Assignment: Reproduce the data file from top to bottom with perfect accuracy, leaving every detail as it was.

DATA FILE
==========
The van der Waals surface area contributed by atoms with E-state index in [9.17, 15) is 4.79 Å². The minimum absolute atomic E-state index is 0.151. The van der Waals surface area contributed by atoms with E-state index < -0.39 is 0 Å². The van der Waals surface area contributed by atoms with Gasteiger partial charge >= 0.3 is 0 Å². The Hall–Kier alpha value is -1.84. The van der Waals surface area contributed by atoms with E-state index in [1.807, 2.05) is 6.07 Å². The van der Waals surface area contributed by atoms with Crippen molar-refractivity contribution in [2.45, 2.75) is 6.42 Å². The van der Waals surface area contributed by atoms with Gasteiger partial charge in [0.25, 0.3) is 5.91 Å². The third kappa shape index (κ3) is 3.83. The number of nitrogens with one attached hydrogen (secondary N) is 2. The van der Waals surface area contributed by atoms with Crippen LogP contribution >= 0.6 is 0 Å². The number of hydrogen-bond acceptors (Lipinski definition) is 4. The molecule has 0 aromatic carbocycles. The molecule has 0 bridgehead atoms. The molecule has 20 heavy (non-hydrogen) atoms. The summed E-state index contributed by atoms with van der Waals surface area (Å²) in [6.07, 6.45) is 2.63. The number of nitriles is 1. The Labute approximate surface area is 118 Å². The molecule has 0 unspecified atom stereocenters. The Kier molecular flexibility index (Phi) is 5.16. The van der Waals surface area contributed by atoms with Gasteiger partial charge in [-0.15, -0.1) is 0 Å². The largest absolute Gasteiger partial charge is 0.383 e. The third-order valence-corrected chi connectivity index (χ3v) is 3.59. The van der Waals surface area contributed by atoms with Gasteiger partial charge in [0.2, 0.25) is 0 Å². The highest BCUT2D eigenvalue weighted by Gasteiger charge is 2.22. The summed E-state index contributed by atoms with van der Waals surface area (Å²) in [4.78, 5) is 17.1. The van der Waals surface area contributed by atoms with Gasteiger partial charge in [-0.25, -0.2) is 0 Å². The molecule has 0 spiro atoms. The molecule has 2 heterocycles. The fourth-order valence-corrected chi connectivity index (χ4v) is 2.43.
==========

The van der Waals surface area contributed by atoms with E-state index in [9.17, 15) is 4.79 Å². The minimum absolute atomic E-state index is 0.151. The van der Waals surface area contributed by atoms with E-state index < -0.39 is 0 Å². The van der Waals surface area contributed by atoms with Gasteiger partial charge >= 0.3 is 0 Å². The Hall–Kier alpha value is -1.84. The van der Waals surface area contributed by atoms with E-state index in [1.807, 2.05) is 6.07 Å². The van der Waals surface area contributed by atoms with Crippen molar-refractivity contribution in [2.45, 2.75) is 6.42 Å². The van der Waals surface area contributed by atoms with Gasteiger partial charge in [0.25, 0.3) is 5.91 Å². The third kappa shape index (κ3) is 3.83. The number of nitrogens with one attached hydrogen (secondary N) is 2. The van der Waals surface area contributed by atoms with Crippen LogP contribution >= 0.6 is 0 Å². The number of hydrogen-bond acceptors (Lipinski definition) is 4. The molecule has 0 aromatic carbocycles. The molecule has 0 bridgehead atoms. The molecule has 20 heavy (non-hydrogen) atoms. The summed E-state index contributed by atoms with van der Waals surface area (Å²) in [6.07, 6.45) is 2.63. The number of nitriles is 1. The Labute approximate surface area is 118 Å². The molecule has 0 unspecified atom stereocenters. The Kier molecular flexibility index (Phi) is 5.16. The van der Waals surface area contributed by atoms with Gasteiger partial charge in [-0.15, -0.1) is 0 Å². The largest absolute Gasteiger partial charge is 0.383 e. The third-order valence-corrected chi connectivity index (χ3v) is 3.59. The van der Waals surface area contributed by atoms with Gasteiger partial charge in [0.2, 0.25) is 0 Å². The highest BCUT2D eigenvalue weighted by Gasteiger charge is 2.22. The summed E-state index contributed by atoms with van der Waals surface area (Å²) in [4.78, 5) is 17.1. The van der Waals surface area contributed by atoms with Gasteiger partial charge in [-0.25, -0.2) is 0 Å². The molecule has 0 spiro atoms. The molecule has 2 heterocycles. The fourth-order valence-corrected chi connectivity index (χ4v) is 2.43.